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Alyse Nelson, co-founder, President and CEO of Vital Voices
Alyse Nelson

Cofounder, President and CEO of Vital Voices

Vital Voices supports women leaders – activists, innovators and entrepreneurs – who are working to drive transformation in their communities and beyond. Under her leadership, the organisation has expanded its reach to serve over 15,000 women leaders in 181 counties.

A fascinating new report shows that, when more women sit at the top table of business, their companies do better – as does society and the environment. It also reveals that women leaders are more likely to set the world on a sustainable path. But why is that?

Women tend to lead differently than men. Not necessarily better, but certainly different. And I’m convinced that this balance of styles is precisely what our world needs.

What we’ve observed at Vital Voices is that women leaders encourage open conversation. This ability to be inclusive and find common ground is an essential part of making lasting change.

In our view, the world is craving authentic leaders who demonstrate empathy. Not that long ago, many people considered empathy a weakness. Actually, it’s one of the most powerful traits a leader can have. And it’s a quality more associated with women than men.

The crusader with the camera

Take Samar Khan from Pakistan, anthropologist-turned-filmmaker. In her community, Swara was commonplace. This is a practice where girls are given as compensation to settle disputes or pay for crimes committed by men in their family. The girl could be made a child bride or a slave. In 2003, this was legal.

Samar knew that the way to bring an end to this was not to tell people it was wrong and that they must respect the girls’ human rights. Instead she made a documentary featuring fathers who stood up for their daughters, judges who ruled against the perpetrators and male heroes who were championing for the rights of girls – sometimes at significant personal risk.

In 2004, Swara was made a crime thanks, in part, to Samar’s campaign. It still goes on, so does her work. But the point is, her activism doesn’t call people out. She understands that, when you’re trying to change culture, you can’t attack people and their values. You need to use culture to shift culture.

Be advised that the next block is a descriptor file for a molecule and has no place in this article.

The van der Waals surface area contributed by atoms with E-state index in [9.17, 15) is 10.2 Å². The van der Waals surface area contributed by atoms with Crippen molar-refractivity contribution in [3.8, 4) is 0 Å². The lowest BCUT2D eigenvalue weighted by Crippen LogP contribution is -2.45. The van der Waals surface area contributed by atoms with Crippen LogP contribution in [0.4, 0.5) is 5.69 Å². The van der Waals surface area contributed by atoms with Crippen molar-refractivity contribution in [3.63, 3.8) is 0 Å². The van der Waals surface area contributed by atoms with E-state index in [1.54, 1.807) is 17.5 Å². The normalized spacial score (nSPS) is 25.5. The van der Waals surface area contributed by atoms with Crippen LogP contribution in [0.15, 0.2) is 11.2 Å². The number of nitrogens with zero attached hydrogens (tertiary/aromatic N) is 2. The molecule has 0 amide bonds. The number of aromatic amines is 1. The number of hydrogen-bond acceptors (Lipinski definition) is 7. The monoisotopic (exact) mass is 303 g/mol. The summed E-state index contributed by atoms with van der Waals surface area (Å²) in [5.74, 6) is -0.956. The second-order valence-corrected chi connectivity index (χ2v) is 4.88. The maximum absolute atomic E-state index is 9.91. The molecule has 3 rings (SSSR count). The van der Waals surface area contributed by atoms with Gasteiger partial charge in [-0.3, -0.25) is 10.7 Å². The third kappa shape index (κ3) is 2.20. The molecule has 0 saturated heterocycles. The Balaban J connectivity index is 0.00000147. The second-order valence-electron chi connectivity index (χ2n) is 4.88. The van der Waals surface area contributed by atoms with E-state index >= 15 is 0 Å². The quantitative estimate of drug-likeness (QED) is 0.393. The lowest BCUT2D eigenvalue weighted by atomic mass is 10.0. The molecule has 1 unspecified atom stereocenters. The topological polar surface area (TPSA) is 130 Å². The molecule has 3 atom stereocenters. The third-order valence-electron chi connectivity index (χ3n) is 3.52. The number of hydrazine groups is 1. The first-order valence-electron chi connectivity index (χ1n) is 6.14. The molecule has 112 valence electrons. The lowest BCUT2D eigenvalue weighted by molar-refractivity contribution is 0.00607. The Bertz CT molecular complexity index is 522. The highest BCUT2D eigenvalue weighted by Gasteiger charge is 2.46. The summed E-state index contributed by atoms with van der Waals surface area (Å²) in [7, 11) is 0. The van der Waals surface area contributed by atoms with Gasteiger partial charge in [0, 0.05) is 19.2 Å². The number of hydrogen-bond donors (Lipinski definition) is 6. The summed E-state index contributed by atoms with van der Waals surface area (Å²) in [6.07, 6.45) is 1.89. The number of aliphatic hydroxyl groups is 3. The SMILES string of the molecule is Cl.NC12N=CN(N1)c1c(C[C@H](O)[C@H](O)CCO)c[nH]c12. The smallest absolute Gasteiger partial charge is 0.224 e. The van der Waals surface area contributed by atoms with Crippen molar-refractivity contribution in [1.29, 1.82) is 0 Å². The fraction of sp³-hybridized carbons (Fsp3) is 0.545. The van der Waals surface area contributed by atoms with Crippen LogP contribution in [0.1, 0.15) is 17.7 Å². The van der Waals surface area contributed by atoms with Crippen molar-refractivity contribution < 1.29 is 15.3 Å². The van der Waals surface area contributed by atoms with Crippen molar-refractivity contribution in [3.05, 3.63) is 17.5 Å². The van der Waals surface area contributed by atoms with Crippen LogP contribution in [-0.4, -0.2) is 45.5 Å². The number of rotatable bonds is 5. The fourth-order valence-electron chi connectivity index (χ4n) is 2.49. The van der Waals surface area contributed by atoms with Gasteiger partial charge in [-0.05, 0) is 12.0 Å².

Giving a voice to those who are seldom heard

Samar uses her lens to focus on unsung heroes within rural communities, such as Pakistani fathers who take enormous risks to stand up for their daughters. She believes in engaging men in order to end violence against women.

History has taught women to think differently

That sort of approach is exactly what our VVLead Fellowship is all about. This partnership with the Pond’s brand supports leaders who find alternative ways to create lasting change on seemingly intractable issues. Challenges that no one has been able to solve for generations and where status quo leadership is not going to move the needle.

These are challenges that you have to tackle in very different ways. Samar used creativity. She also used empathy. She decided that to change the way fathers think about their daughters, she would show them the kind of father they should aspire to be, rather than how terrible Swara is.

There’s an advantage to historically being left out. Women have had to adapt and think differently. They’ve had to forge their own way, with fewer resources, less access, less ‘formal’ power. But they’ve still found a way to advance the communities and causes they care about.

We relate to messes, more than successes

People want this new and authentic style of leadership. They want to see the human side. Genuinely successful leaders aren’t afraid to admit their mistakes. If you call them out yourself, no one else needs to. That, in itself, is a really strong tactic.

VVLEAD Fellow Christy Jordan-Fenton – who is a children's book author, speaker and indigenous rights activists from Canada – observed that most people don’t connect with your successes, as much as they do with your messes. If you’re a leader, your successes may seem unattainable to others. But your messes – your childcare problems or whatever they may be – are the things people can absolutely relate to.

Choose to lead, yourself, now

Many people think that governments and NGOs will deal with these issues. To an extent they will, but it’s not enough. If we keep believing that, things will never change. If we want to get from where we are today to where we want to be, we’re going to need everybody onboard.

We’re going to need new and innovative solutions. These will come certainly from corporations. But they must also come from individuals, citizens, tackling things from different angles.

If you work in a corporation, think about how you can use it as a platform? As an artist, you have an ability to speak to people’s hearts, not just their heads. As a college student, how might you help shape the ideas of future generations?

There’s something that everyone can do. But work through your own lens, with the resources and skills you have. Leaders don’t wait for the perfect circumstances or the ideal moment – they choose to lead from wherever they are.

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